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Biologist’s studies show worsening conditions over 30 years
Seabird biologist Bill Montevecchi has spent three decades studying common murres, or turrs as they’re known locally. In studying the turrs, he must look at what they eat: caplin.
In that time, he’s noticed a worrisome trend.
Since the caplin collapse of the early 1990s, they’ve gotten progressively smaller – they’re lighter, and a little bit longer. They’re also spawning later.
“Their condition is poorer, and it’s gotten progressively poorer over the past three decades,” he said.
It’s had an effect on turr chicks; Montevecchi said the chicks have also shown a decline in their condition over the past three decades.
“It’s a signal that the caplin isn’t getting any better." -Bill Montevecchi
“It’s a signal about what’s happening in the ocean, it’s a signal about what’s happening on the planet, and anybody who’s not concerned about caplin would not be concerned about the fishery that drives the economy of our province.
“And anybody who would not be concerned about a seabird – which is really a large marine animal that’s an expert at getting food out of the ocean – when they’re not faring well, that’s something we really have to worry about because we’re on the same planet and we’re in the same circumstances.
“These effects of climate change – what the birds are providing, essentially, are signals of radical changes in the ocean – and those radical changes in the ocean are going to affect the fishery. But the planet’s 70 per cent water, so when the ocean climate is changing, the climate on the planet is changing, and these are just signals.”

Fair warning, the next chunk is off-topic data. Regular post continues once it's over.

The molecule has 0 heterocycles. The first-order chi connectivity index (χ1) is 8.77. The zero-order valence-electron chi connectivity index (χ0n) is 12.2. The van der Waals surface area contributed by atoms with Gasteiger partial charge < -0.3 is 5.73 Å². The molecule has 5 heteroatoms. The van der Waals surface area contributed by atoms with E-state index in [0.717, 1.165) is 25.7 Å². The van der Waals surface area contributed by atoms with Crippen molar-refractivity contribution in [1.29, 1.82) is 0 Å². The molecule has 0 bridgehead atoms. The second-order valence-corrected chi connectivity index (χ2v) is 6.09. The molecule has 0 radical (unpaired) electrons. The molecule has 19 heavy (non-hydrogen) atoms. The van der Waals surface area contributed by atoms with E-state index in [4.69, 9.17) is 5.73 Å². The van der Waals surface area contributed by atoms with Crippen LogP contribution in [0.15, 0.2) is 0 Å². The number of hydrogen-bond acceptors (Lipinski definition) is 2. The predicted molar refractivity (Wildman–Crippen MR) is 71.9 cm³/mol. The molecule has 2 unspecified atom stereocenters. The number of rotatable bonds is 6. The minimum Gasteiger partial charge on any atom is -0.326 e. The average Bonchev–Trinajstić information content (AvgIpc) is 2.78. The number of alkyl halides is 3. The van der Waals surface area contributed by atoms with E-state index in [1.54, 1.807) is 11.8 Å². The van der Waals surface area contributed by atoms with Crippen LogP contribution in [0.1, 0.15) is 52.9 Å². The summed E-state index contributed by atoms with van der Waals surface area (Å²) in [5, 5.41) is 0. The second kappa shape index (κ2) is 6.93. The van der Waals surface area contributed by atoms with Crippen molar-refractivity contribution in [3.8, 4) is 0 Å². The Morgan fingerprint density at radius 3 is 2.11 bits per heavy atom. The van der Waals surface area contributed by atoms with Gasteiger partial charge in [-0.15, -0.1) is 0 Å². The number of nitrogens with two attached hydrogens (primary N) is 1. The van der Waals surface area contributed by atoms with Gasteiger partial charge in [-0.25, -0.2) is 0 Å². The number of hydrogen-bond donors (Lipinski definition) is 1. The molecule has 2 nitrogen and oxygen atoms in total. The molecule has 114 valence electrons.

Montevecchi’s research at Funk Island shows the condition of caplin brought back to chicks by adult turrs was in a steady decline from 1990 to 2017.
What resulted was a decline in offspring condition, including a reduction in mass and wing length. As well, adult turrs had to look farther and work harder to catch the fish.
Parental murres doubled their foraging distances from the Funk Island colony in 2016 over distances travelled in 2014 – flying, on average, an extra 28.7 kilometres to find food.
Yet turr populations at Funk Island aren’t decreasing.
Montevecchi attributes that contradiction to better turr hunt regulations, changes to fishing techniques that mean the birds aren’t drowning in gillnets, and stricter regulations resulting in fewer oiled birds.
“It’s not all sunshine and roses,” he said.
“For birds like murres, gannets and puffins, things seem pretty good, but when you look at other species, like the storm petrels, things don’t seem so good at all. But the populations for those (other) birds are going up even though food supply is not looking great, and in the long run that doesn’t mean that things will be great.”
Montevecchi will have a paper on this research published in the journal Marine Ecology Progress Series this year.